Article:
I have successfully delivered a number of Power Platform Projects for nearly a year now. Even though I resigned as a Microsoft MVP Awardee after nearly ten years due to the behaviour of some of my ex-fellow MVPs, I still work hands-on with Microsoft products as well as providing more strategic thought leadership to business leaders. The current blog forms a summary of what’s good, and what’s not so good, about working with Power Platform projects.
What’s good about Microsoft Power Platform Projects?
With technologies such as Microsoft Power Automate, business users can get quite far pretty quickly with simple things. I have mentored organisations through a number of interesting use cases with it, such as building a Health and Safety Power App where people can record any potential breaches and execute alerts.
What’s not so good about Microsoft Power Platform Projects?
The Microsoft Power Platform licensing is confusing. Within the MVP Program, and now outside of it, it is really hard to get a straight answer about licensing from Microsoft and I personally got different answers from different people, and then nothing at all. It is hard to get a definitive answer.
The perception from the Microsoft advertising is that the technology is super easy and point and click. However, you still need to think properly about data. What’s the data structure like? Is it clean data? What needs to be done to get it into a good shape? These questions are the hard questions, and the Power Platform sidesteps it to an extent with the Common Data Model. However, if you are outside of that, then you need to understand that data and technology are two different things. This is not necessarily just a Microsoft issue but it can be hard to undo perceptions until people try it and get very disappointed very quickly. This builds mistrust.
Just because technology is easy to use, it does not follow that the data is easy to understand. Don’t be fooled by easy-to-use technology; data can still be hard.Tweet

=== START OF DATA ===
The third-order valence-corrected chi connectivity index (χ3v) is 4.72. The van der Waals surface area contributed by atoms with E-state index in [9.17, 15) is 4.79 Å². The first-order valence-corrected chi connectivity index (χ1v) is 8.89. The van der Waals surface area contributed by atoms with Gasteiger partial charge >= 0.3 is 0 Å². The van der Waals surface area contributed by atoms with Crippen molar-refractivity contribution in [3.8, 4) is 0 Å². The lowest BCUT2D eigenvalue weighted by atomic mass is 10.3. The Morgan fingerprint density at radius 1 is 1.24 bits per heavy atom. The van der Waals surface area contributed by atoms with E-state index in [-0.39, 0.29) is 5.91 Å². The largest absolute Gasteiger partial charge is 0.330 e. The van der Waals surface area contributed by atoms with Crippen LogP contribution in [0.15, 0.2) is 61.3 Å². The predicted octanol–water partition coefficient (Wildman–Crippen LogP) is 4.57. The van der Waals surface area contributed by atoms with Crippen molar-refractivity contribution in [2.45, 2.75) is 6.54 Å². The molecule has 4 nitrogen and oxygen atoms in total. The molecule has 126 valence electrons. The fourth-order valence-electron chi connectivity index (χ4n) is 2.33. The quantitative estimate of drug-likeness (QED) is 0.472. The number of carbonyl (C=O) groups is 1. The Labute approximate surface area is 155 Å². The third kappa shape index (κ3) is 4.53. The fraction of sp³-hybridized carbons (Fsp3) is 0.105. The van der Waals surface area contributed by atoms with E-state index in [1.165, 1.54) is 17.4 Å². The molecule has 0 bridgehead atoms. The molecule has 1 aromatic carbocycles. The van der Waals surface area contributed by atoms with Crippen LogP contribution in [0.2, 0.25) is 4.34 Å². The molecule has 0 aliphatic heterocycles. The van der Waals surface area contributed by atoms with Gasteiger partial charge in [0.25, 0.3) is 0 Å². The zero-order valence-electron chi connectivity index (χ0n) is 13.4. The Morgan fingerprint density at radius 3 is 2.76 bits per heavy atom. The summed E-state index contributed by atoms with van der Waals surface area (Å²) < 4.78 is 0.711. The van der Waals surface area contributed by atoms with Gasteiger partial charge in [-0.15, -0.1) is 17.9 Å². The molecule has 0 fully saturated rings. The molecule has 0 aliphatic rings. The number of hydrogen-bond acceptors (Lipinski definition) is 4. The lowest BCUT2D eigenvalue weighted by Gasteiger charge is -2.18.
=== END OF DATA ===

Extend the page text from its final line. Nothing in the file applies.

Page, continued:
Compliant or Complaint?
Multiplexing refers to the use of hardware or software that a customer uses to pool connections, reroute information, or reduce the number of users that directly access or use the PowerApps and Flow service.
On the face of it, it looks simple to licence Power Automate, for example. Power Apps does not necessarily look like a lot of ‘moving parts’ to the business users and a low-code/no-code user, who may not really understand that they are using APIs, data sources and a bunch of connectors. Once you introduce Power Apps into the picture, there is potential risk of multiplexing violation. Does each Power Apps user need a license too?
Power Apps is a solution that is designed to access and move data around. This could introduce the potential for someone to inadvertently fall into the multiplexing trap without realizing it.
If I recommend Power Automate again, it is with caveats that the licensing is hard to get right. The licensing is hard to get right and it is hard to get a right answer, and it is too easy to break. I don’t want to put people in that position of potentially being non-compliant and I don’t feel confident that I get good answers. I am likely to suggest it, but with the strong recommendation that the organisation needs to consult their software and licence vendor. I helped check licensing out for one organisation, who were so put off by the lack of answers that they switched to another technology. It was a time suck for them and for me.
I would recommend Logic Apps. Super easy to build, and it costs pennies rather than dollars to run. Much cheaper and worth the investment of time to learn. Instead of Power Automate, look at Logic Apps instead. Logic Apps are hosted in Azure and have a code view rather than a ‘business user coder’ view. They have more connectors and have better monitoring. Plus, they are way cheaper and the billing is easier to understand. It’s a lot cheaper. It also side-steps a lot of the Power Automate confusion, which starts to kick in when you examine it more closely in different scenarios.
SharePoint List are a hellish data source. Any time I have come across them. I have had to rip them out and replace with another solution using another interface with Azure SQL Database and Power BI solution. They are flexible and user-oriented but they do not produce good data behind the scenes. Again, putting the data into Azure SQL Database and then Power BI allows for more Business Intelligence scenarios to be implemented, such as time series.
I’m available to hire if anyone needs any help with Power BI or the underlying Azure and data architecture which supports these systems. Please feel free to contact me.